Here at Transcription City, we believe that all video and audio (whether online or broadcast) should be accessible to all. Of late many new regulations and laws have been brought into force on a global scale to ensure that viewers who are deaf and hard of hearing have the means to enjoy all video and television programmes. With this in mind, we thought we’d offer some guidance to video producers, video production companies and our clients on how to comply with these rules and closed captioning best practices and quality regulations.
Closed Captioning Quality Control
When providing closed captioning, it is essential that the information produced is of the highest quality in terms of the accuracy of the text (both spoken dialogue and off camera sounds), timings are correct for synchronicity, the whole programme includes captioning from beginning to end and the location of the closed captions do not obstruct any information crucial to the comphrention of the programme.
To elaborate, these four main areas of closed captioning quality control are as follows…
Complete Closed Captioning
Closed captions should run for the entire duration of a programme, video or film, from the opening credits, to the closing credits.
Perfectly Synchronised Closed Captions
Closed Captions should be in synchronicity with the spoken dialogue, any song lyrics, sound effects and all off-screen audio. The closed captions also need to appear at a speed and rate that is optimum for readability (not to fast and not too much text to read at once).
Closed Caption Placement
The placement of closed captions should be such that text is positioned so that it does not obstruct or distort the video (this includes any information or action essential to plot and if applicable, featured graphics or text).
Accurately Transcribed Closed Captioning
The dialogue, off-screen audio, music and any other sound effects must be accurately transcribed and displayed. Speakers and change of speakers should also be easily distinguished and identified.
Closed Captions Best Practices and Quality Control
When preparing or outsourcing your closed captions to a closed captioning services company, there are a number of things you can do to ensure that your project runs smoothly. Firstly, it is essential that you stipulate your exact requirements and find a vendor that uses properly trained, screened and periodically checked video captioners. We recommend that you always review your closed captions before going to air and leave sufficient time for any corrections to be made. It is always prudent to provide any useful information to the transcriptionist who will prepare the pre-captioning script, this includes spellings of names, companies, technical terms, drug names (if applicable), abbreviations and song lyrics. If there are any issues, a good video transcription or closed captioning company will always welcome feedback (positive and negative) and this will allow you to grow a great business relationship and understanding.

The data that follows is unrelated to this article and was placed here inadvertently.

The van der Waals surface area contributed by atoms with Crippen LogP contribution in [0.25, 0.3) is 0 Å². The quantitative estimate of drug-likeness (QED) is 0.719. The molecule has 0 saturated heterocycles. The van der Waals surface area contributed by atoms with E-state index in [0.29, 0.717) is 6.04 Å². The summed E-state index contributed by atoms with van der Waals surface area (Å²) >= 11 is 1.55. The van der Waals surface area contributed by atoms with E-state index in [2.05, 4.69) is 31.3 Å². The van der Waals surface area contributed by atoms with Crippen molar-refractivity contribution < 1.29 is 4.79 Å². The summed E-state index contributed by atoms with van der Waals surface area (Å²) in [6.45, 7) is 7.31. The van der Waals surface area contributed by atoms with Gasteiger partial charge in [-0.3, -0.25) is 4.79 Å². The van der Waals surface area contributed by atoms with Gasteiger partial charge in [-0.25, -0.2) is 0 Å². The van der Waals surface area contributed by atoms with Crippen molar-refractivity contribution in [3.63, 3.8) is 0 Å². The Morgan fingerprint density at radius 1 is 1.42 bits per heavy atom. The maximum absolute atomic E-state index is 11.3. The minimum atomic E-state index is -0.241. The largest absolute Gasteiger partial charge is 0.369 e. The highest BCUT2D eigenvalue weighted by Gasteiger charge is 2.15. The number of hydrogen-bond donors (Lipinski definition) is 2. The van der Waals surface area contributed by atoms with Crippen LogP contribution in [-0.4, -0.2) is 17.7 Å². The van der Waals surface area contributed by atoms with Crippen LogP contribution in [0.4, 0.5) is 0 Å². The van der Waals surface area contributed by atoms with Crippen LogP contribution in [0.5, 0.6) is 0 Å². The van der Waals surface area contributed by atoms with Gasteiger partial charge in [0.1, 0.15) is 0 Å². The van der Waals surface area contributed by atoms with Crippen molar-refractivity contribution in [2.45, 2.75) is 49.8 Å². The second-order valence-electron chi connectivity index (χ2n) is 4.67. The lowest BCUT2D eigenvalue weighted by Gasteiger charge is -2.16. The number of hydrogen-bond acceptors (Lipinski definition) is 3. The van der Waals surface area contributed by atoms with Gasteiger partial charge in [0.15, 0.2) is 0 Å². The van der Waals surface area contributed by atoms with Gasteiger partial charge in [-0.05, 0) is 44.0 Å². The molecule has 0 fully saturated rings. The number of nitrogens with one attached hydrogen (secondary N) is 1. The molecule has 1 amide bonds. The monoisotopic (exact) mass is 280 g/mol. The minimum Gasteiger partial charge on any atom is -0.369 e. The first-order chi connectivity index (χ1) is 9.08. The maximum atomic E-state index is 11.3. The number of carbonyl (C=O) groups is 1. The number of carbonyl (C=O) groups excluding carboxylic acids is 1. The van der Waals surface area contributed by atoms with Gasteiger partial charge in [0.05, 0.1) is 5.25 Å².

Live Captioning Services
We recommend that you use a live captioners for live broadcast shows as this is the most accurate form of live captioning service.
If you would like more information about our video transcription services, closed captioning services, foreign language subtitling services or translation services, feel free to get in touch. We are available seven days a week and always happy to help. We believe in accessibility for all, so if you have any queries regarding our services for the deaf and hard of hearing, or blind and hard of seeing, please get in touch.
For more information on closed captioning best practices and regulations you can view Ofcom guidelines on closed captioning for the deaf and hard of hearing here or if in the US, FCC guidelines on Closed Captioning (Quality Report and Order here).